There are sprays, roll-ons, and sticks. Now one Bulgarian candy-maker is offering a new kind of deodorant: in the form of delicious sweets.
“It’s an old saying that true beauty comes from inside…. Why not from a candy?“ Ventsislav Peychev, an owner of Bulgaria’s small Alpi candy factory, said.
He claims his video perfume candy can neutralize body odor and replace it with a lingering sweet scent for up to six hours, depending on a person’s size and how many sweets they gobble up. The sweets -which look like typical bonbons and are available in hard, chewy and even sugar-free versions -are based on research by Japanese scientists who found that a major component of rose oil, geraniol, was not broken down by the body but excreted through the skin.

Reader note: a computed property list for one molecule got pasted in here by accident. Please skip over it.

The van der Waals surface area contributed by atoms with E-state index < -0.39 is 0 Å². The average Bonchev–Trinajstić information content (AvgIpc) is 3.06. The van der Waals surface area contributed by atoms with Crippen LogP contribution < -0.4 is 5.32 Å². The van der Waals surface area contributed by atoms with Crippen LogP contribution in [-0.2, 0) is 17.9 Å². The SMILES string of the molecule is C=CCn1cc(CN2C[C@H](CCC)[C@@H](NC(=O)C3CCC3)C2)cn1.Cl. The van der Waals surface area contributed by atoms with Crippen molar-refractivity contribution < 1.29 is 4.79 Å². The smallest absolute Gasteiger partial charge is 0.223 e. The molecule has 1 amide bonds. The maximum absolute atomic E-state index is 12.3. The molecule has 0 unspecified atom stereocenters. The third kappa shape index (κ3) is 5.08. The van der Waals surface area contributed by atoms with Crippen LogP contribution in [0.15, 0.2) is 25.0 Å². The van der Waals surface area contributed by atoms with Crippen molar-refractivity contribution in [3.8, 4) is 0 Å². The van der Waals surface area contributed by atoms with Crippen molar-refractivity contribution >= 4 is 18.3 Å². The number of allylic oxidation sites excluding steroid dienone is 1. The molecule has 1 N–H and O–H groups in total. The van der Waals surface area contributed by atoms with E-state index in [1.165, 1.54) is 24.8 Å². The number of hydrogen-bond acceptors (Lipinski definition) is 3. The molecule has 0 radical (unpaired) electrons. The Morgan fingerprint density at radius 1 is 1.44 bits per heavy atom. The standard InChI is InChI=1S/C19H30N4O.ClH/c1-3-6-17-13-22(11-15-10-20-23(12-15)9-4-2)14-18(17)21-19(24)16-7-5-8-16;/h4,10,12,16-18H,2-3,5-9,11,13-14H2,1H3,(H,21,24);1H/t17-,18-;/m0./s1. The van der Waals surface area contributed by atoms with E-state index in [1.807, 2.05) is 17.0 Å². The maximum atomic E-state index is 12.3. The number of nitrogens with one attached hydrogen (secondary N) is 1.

“Geraniol is an antipode of garlic… It also comes out through the pores but instead of leaving a bad smell, it perfumes the body,“ said Peychev.
Awarded a bronze medal at the Geneva Exhibition of Inventions in 2011, and a technical innovation award at the SIAL food exhibition in Paris this past October, the deodorant candy, selling for $5.98 (4.81 euros) a pack on amazon.com, is already on sale in the US, Asia, and several European counties.
Although the concept is not new, Peychev’s product is the only one on the market now after a Japanese manufacturer stopped making its Otoko Kaoru chewing gum based on the same idea.
Each piece of Peychev”s candy contains three milligrams of geraniol-rich rose or lavender essential oil, which apparently men prefer. “This quantity is enough for the smell to last for six hours depending on the body mass of consumer, an average of 65kgs. Heavier people should eat more -two, three, four,“ said Dimitar Hadzhikinov, a professor at the Plovdiv University of Food Technology, who helped Alpi develop the candy.
A correspondent who stuffed herself with the bonbons said she did smell even more sweetly than usual afterward, although not one exactly of roses. Also, a whiff remained long after.